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Trump policies provide opportunities for Canada – Beatty

BY BILL PHILLIPS
bill@pgdailynews.ca

There’s opportunity in uncertainty.

That’s the message from Perrin Beatty, CEO of the Canadian Chamber of Commerce, to a country that is trying to figure out how it will be affected by rapidly changing policies south of the border.

One opportunity Canada can pounce on is the fact it is recently negotiated a trade agreement with the European Union while a similar deal between the U.S. and the EU has fallen apart.

Perrin Beatty, CEO, Canadian Chamber of Commerce

Companies can take advantage, he said.

“With the collapse of the Trans Pacific Partnership, as the United States are pulling out of it, Canada should be negotiating agreements with the signatories to the TPP,” he told a crowd of about 50 people at the Prince George Chamber of Commerce Business Development Forum Tuesday. “Most of the work has been done.”

He added that Japan is a market Canada and B.C. should immediately looking at development.

And, pointing the fact companies like Microsoft have opened office on this side of the 49th, Beatty said Canada should be attracting more of that talent.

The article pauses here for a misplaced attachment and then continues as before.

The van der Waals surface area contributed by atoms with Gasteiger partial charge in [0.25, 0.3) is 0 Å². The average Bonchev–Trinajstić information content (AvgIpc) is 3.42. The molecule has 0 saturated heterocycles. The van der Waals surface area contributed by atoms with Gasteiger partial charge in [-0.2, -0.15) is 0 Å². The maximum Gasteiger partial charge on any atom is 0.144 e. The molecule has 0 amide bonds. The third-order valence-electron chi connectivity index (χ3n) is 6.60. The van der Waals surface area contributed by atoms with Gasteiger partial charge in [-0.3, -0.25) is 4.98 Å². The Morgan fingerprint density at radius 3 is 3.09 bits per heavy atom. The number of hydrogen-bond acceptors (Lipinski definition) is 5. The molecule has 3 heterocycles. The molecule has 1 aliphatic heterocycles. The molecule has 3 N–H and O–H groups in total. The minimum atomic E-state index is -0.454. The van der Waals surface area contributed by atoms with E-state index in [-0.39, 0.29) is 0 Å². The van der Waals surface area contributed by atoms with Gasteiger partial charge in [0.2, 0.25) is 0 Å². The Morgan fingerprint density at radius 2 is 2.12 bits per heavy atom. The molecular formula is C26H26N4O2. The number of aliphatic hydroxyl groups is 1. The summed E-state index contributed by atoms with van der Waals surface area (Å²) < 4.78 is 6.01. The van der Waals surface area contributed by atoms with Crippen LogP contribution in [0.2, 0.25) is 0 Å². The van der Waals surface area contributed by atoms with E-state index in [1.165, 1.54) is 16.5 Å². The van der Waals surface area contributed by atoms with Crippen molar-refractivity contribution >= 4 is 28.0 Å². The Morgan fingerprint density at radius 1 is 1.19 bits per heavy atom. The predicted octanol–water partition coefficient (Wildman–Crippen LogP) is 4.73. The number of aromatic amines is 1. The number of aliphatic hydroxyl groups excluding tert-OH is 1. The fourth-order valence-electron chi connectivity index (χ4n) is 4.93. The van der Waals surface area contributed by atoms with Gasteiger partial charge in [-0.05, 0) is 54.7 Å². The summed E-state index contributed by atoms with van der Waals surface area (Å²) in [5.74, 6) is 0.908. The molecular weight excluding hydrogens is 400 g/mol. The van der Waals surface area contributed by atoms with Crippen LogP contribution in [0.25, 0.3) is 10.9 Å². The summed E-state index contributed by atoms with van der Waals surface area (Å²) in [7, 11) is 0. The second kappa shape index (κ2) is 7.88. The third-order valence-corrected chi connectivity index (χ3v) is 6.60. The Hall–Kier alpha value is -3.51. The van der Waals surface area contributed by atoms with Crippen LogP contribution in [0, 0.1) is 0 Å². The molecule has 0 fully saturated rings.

“We should today, as the Americans close their doors and other countries begin to turn inward, we have an opportunity like no other to literally go across the road and invite the best and brightest in the world to come here and help us build Canada,” he said.

Another message that Beatty has for businesses who may be jittery about their future dealings with the U.S. is that there are American voices who understand, and support, the magnitude of trade between the two countries.

“The U.S. Chamber is the single most respected business association in Washington D.C.,” he said. “They’ve been great allies of us. They support our efforts to build bridges to U.S. businesses.”

He said here in B.C., businesses and politicians can be looking to build some of the bridges into Washington State. In addition, the scope of Canadian trade into the U.S. is huge and that message needs to get to local politicians south of the border.

“Canada’s the best customer for 35 of the 50 States,” he said. “Just as we do 70 per cent of our business with them, we’re the most important customer for the States. Millions of jobs in the United States depend on that relationship.”

Beatty said one of the biggest problems facing businesses today is skills shortages.

Another issue facing businesses is one that was identified in the 2015 election campaign by the mayors of Canada’s largest cities and is an issue here in Prince George … aging infrastructure.

“Less than 10 per cent of Canada’s infrastructure spending is dedicated to the infrastructure that will improve productivity,” he said. “Greater priority has to be placed on roads, ports, airports, bridges and digital infrastructures.”

Canada, he said, can position itself to become a world leader, if it looks at the opportunities the upcoming upheaval will bring.

“There’s a big advantage to being the one open country in a world ‘close the borders populism,’” he said. “Canada must capitalize on that to attract investment.”

 

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